2. Reduce number of comparisons by being smarter. Do some pre-analysis on your collections to improve their characteristics for the comparison step. e.g. put items from List1 into a list of 'buckets' where each bucket contains all the sequences with the same first 2 numbers. e.g. bucket 1 would contain those starting "00", bucket 2 "01", etc. When you do the actual comparison, you would only have to compare a small number of strings. From your example, for "1234568897", we would check the bucket for "12" and then we know we only have to do the full string comparison with the strings in that bucket.

This kind of pre-processing may actually make things slower though so make sure you profile your code to be sure.

share|improve this answer

The most efficient way to implement what you need is the algorithm of Aho-Corasick - if you need to process new elements of List 2 dynamically. It is based on prefix-trees, a commonly used technique in string search algorithms. Those algorithm will give you complexity of O(sum of all string lengths)

The other option is Knuth-Morris-Pratt algorithm which will give you the same complexity, but initially works with single string to search.

But if you are OK with O((list2.Count*log(list2.Count) + list1.Count*log(list1.Count))*AverageStrLength), I can propose my simple implementation: Sort both lists. Then go along them simultaneously and select matches.

UPDATE: This implementation is fine when you have already sorted lists. Then it executes in about 100ms. But sorting takes 3.5 sec itself, so implementation isn't as good as I expected at first. As for simple implementation, Tim's solution is faster.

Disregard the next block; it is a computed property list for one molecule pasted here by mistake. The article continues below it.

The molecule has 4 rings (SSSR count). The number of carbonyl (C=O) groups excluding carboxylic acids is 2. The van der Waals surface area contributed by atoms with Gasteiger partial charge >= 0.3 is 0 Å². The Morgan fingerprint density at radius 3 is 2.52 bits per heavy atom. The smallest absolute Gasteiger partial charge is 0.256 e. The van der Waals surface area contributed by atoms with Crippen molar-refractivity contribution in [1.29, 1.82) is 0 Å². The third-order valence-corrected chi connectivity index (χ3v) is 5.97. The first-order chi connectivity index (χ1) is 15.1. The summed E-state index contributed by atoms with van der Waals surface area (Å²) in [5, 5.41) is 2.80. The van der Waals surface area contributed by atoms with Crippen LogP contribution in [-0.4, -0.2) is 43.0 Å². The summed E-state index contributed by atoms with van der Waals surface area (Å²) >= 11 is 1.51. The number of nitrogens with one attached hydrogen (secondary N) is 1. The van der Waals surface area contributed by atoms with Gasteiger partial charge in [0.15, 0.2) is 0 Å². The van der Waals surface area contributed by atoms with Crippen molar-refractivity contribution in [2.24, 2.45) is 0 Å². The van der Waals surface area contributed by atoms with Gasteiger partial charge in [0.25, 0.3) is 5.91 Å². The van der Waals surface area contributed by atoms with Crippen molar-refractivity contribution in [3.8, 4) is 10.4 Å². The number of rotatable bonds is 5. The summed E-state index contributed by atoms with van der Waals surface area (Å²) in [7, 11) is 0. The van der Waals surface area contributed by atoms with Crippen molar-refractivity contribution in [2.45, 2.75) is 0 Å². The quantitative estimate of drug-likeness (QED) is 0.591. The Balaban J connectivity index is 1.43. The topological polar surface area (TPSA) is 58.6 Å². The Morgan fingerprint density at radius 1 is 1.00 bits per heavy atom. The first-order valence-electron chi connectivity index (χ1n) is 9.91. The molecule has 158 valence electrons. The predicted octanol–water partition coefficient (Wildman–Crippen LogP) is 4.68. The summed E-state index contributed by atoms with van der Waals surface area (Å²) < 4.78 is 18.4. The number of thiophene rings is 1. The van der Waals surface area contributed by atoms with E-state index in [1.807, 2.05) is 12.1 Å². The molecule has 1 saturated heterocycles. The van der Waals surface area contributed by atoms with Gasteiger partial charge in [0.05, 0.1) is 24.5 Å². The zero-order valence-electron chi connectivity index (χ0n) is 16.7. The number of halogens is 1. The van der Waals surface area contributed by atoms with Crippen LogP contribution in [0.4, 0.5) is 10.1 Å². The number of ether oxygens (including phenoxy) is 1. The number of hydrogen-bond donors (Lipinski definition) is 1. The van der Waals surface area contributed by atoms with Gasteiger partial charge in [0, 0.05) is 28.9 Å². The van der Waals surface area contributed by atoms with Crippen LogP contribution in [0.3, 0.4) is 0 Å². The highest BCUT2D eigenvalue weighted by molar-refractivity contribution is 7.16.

var result = new List<string>();
for(int i=0, j=0; i<list1.Count; i++)
    var l1Val = list1[i];
    for (; j < list2.Count && string.CompareOrdinal(l1Val, list2[j]) > 0; j++) ;
    for (; j < list2.Count && list2[j].StartsWith(l1Val); j++)

That's the most simple efficient implementation I can propose.

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This "most simple efficient implementation" is 6 times slower than my "very slow" approach ;) Result: "Elapsed in 3888,1323 ms. 52896 matches found" – Tim Schmelter Mar 6 '13 at 12:36
Ouch, sorry, didn't calculate the Sorts efficiency at first. It's fast when the lists are already sorted =). You are right, in total it's almost 4 sec =(. – Oleksandr Pshenychnyy Mar 6 '13 at 12:50
this StartsWith or EndWith or Contains all are the same and they are very slow in huge numbers. Tim Schmelter's way ran on my laptop in several times with an average of 750ms and that it fantastic! – Hossein Amini Mar 6 '13 at 13:46
All string operations are comparatively slow. As for StartsWith vs Contains, the first one is much faster for long strings. As I written in the UPDATE section, the loop executes fast, but I underestimated the sorting time. It would be faster to use hashing instead, but Tim's solution does it in very simple and efficient way. I voted for him =). My solution may have usage only if your lists change often and you can support their sorting order and traverse then using more complicated dataStructures then simple list. But it looks like this is not the case now. – Oleksandr Pshenychnyy Mar 6 '13 at 14:00
thanks a lot for the help anyway – Hossein Amini Mar 6 '13 at 14:16